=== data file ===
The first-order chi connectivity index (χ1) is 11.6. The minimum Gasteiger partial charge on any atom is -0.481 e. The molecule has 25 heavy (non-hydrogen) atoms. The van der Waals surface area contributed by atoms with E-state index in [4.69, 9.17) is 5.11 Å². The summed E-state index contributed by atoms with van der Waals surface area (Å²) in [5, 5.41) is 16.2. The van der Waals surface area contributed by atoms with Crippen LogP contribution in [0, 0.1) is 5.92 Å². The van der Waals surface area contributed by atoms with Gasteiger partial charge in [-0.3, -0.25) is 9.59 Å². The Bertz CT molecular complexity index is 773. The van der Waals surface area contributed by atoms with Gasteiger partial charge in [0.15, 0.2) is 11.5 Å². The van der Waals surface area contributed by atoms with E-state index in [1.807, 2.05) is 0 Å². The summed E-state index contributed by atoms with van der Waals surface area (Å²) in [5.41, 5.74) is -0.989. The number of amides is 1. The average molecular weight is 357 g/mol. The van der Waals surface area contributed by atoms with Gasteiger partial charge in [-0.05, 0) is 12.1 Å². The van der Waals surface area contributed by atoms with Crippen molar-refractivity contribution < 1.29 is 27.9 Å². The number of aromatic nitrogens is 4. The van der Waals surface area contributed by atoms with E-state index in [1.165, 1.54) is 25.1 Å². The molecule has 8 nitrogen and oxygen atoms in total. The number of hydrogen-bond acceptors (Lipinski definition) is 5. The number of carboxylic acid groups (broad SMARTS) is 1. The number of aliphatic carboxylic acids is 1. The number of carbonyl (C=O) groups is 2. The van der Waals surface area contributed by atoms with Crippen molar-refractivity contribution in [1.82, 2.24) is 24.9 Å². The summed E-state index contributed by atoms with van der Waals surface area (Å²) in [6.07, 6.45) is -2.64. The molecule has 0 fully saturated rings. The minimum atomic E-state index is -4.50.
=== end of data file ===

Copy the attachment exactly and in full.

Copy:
The first-order chi connectivity index (χ1) is 11.6. The minimum Gasteiger partial charge on any atom is -0.481 e. The molecule has 25 heavy (non-hydrogen) atoms. The van der Waals surface area contributed by atoms with E-state index in [4.69, 9.17) is 5.11 Å². The summed E-state index contributed by atoms with van der Waals surface area (Å²) in [5, 5.41) is 16.2. The van der Waals surface area contributed by atoms with Crippen LogP contribution in [0, 0.1) is 5.92 Å². The van der Waals surface area contributed by atoms with Gasteiger partial charge in [-0.3, -0.25) is 9.59 Å². The Bertz CT molecular complexity index is 773. The van der Waals surface area contributed by atoms with Gasteiger partial charge in [0.15, 0.2) is 11.5 Å². The van der Waals surface area contributed by atoms with E-state index in [1.807, 2.05) is 0 Å². The summed E-state index contributed by atoms with van der Waals surface area (Å²) in [5.41, 5.74) is -0.989. The number of amides is 1. The average molecular weight is 357 g/mol. The van der Waals surface area contributed by atoms with Gasteiger partial charge in [-0.05, 0) is 12.1 Å². The van der Waals surface area contributed by atoms with Crippen molar-refractivity contribution < 1.29 is 27.9 Å². The number of aromatic nitrogens is 4. The van der Waals surface area contributed by atoms with E-state index in [1.165, 1.54) is 25.1 Å². The molecule has 8 nitrogen and oxygen atoms in total. The number of hydrogen-bond acceptors (Lipinski definition) is 5. The number of carboxylic acid groups (broad SMARTS) is 1. The number of aliphatic carboxylic acids is 1. The number of carbonyl (C=O) groups is 2. The van der Waals surface area contributed by atoms with Crippen molar-refractivity contribution in [1.82, 2.24) is 24.9 Å². The summed E-state index contributed by atoms with van der Waals surface area (Å²) in [6.07, 6.45) is -2.64. The molecule has 0 fully saturated rings. The minimum atomic E-state index is -4.50.